8. The contention on behalf of the appellant that the right of appeal is conferred by Section 624B of the Companies Act is unacceptable. Section 624B only speaks of the Central Government directing or authorising any person to present an appeal from the order of acquittal.
9. Section 417(1) of the CrPC enacts that in case of acquittal the State Government may direct the Public Prosecutor to present an appeal to the High Court. Section 624B of the Companies Act empowers the Central Government to present appeals through persons mentioned in that section. Presentation of appeal by the Central Government is a similar provision to Section 417(1) of the CrPC.
10. Chapter XXXI of the CrPC relates to appeals. Appeal is a creature of statute. The right to appeal is governed by the CrPC. Section 404 of the CrPC states that no appeal shall lie from any judgment or order of a Criminal Court except as provided for by the CrPC or by any other law for the time being in force. Section 624B of the Companies Act does not confer any right of appeal from any order passed by a Criminal Court in respect of any offence under the provisions of the Companies Act. The right to appeal to the High Court in the present cases of acquittal is governed by Section 417 of the CrPC.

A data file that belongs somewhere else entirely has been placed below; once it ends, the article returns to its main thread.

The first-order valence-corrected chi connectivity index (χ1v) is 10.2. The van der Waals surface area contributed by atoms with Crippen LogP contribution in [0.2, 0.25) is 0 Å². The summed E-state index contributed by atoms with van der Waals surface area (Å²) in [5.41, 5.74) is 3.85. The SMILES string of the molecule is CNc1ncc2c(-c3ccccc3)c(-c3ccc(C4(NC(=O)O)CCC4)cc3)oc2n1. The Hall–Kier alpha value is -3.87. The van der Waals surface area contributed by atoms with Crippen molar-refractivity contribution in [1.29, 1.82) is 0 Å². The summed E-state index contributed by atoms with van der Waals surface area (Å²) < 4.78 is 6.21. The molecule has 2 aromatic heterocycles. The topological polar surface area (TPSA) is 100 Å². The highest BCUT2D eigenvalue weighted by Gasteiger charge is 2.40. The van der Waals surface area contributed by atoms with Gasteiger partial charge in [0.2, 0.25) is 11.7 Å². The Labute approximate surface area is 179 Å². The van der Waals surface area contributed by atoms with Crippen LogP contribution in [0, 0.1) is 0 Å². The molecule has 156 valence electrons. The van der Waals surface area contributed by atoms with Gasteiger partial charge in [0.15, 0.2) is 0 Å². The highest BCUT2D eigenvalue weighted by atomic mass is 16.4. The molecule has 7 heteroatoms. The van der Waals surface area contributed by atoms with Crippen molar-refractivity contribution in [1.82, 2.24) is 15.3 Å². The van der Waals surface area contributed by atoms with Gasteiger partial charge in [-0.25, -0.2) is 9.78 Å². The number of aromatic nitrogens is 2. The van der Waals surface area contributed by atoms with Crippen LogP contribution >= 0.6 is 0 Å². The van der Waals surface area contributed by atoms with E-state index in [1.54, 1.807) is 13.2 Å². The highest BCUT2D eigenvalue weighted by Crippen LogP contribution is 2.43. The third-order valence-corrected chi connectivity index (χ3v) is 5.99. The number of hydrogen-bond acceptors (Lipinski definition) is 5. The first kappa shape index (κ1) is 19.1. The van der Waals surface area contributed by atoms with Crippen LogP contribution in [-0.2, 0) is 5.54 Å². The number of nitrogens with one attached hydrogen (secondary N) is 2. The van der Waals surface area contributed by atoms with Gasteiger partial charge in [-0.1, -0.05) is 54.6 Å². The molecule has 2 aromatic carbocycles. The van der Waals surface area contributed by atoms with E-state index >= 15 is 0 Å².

11. Article 114 of the Limitation Act, 1963 requires appeal Under Sub-section (3) of Section 417 of the CrPC to be filed within 30 days from the date of the grant of special leave. No application for the grant of special leave to appeal from an order of acquittal was made within 60 days from that order of acquittal. The orders of acquittal were passed on 4 April, 1968.
12. The petitions of appeal were presented on 1 July, 1968. The appeals were rightly not entertained by the High Court because first there was no application for grant of special leave under Section 417(3) of the CrPC; secondly, the appeals were incompetent without grant of special leave, and thirdly these were barred by limitation. An appeal under Section 417(3) against acquittal is competent only when there is special leave granted by the High Court. On obtaining special leave the appeal is thereafter filed within 30 days of the grant of leave to escape the mischief of the period of limitation under Article 114 of the Limitation Act, 1963.
13. A provision in the Companies Act which confers right of appeal is Section 483. It speaks of appeals from orders made and the decisions given in the matter of winding up of the companies by the Court and it enacts that such appeals shall lie to the same Court to which, in the same manner in which, and subject to the same conditions under which, appeals lie from any order or decision of the Court in cases within its ordinary jurisdiction. Section 624B is not such a section which can be said to be conferring a right of appeal. Section 624B only mentions as to the person through whom appeal is presented.
14. The appeals therefore fail and are dismissed.